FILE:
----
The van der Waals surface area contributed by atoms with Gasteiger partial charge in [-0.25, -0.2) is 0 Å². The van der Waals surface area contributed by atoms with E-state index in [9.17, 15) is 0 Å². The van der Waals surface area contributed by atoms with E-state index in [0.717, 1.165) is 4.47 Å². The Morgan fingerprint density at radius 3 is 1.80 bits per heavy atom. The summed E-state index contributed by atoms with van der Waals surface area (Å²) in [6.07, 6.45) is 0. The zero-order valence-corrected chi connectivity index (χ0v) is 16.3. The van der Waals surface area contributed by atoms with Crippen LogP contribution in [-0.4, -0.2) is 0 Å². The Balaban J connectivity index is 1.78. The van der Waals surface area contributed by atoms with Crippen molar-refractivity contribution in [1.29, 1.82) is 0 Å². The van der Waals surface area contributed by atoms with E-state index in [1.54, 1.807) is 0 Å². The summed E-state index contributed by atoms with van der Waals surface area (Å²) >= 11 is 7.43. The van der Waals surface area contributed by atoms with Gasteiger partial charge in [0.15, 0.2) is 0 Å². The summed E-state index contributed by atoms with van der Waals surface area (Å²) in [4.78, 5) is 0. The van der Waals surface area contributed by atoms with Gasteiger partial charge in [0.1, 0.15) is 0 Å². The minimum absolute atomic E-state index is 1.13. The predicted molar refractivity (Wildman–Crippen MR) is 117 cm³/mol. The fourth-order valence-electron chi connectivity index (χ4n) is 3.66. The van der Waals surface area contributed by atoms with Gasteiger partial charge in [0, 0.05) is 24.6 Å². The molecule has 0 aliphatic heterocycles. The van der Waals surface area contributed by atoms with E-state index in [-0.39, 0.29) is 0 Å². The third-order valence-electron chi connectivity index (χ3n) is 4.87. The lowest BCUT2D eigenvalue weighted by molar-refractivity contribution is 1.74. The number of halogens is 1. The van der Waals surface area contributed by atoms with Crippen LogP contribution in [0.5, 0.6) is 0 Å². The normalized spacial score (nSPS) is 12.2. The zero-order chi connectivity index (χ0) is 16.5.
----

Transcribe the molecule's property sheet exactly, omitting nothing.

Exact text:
The van der Waals surface area contributed by atoms with Gasteiger partial charge in [-0.25, -0.2) is 0 Å². The van der Waals surface area contributed by atoms with E-state index in [9.17, 15) is 0 Å². The van der Waals surface area contributed by atoms with E-state index in [0.717, 1.165) is 4.47 Å². The Morgan fingerprint density at radius 3 is 1.80 bits per heavy atom. The summed E-state index contributed by atoms with van der Waals surface area (Å²) in [6.07, 6.45) is 0. The zero-order valence-corrected chi connectivity index (χ0v) is 16.3. The van der Waals surface area contributed by atoms with Crippen LogP contribution in [-0.4, -0.2) is 0 Å². The Balaban J connectivity index is 1.78. The van der Waals surface area contributed by atoms with Crippen molar-refractivity contribution in [1.29, 1.82) is 0 Å². The van der Waals surface area contributed by atoms with E-state index in [1.54, 1.807) is 0 Å². The summed E-state index contributed by atoms with van der Waals surface area (Å²) >= 11 is 7.43. The van der Waals surface area contributed by atoms with Gasteiger partial charge in [0.15, 0.2) is 0 Å². The summed E-state index contributed by atoms with van der Waals surface area (Å²) in [4.78, 5) is 0. The van der Waals surface area contributed by atoms with Gasteiger partial charge in [0.1, 0.15) is 0 Å². The minimum absolute atomic E-state index is 1.13. The predicted molar refractivity (Wildman–Crippen MR) is 117 cm³/mol. The fourth-order valence-electron chi connectivity index (χ4n) is 3.66. The van der Waals surface area contributed by atoms with Gasteiger partial charge in [0, 0.05) is 24.6 Å². The molecule has 0 aliphatic heterocycles. The van der Waals surface area contributed by atoms with E-state index in [-0.39, 0.29) is 0 Å². The third-order valence-electron chi connectivity index (χ3n) is 4.87. The lowest BCUT2D eigenvalue weighted by molar-refractivity contribution is 1.74. The number of halogens is 1. The van der Waals surface area contributed by atoms with Crippen LogP contribution in [0.5, 0.6) is 0 Å². The normalized spacial score (nSPS) is 12.2. The zero-order chi connectivity index (χ0) is 16.5.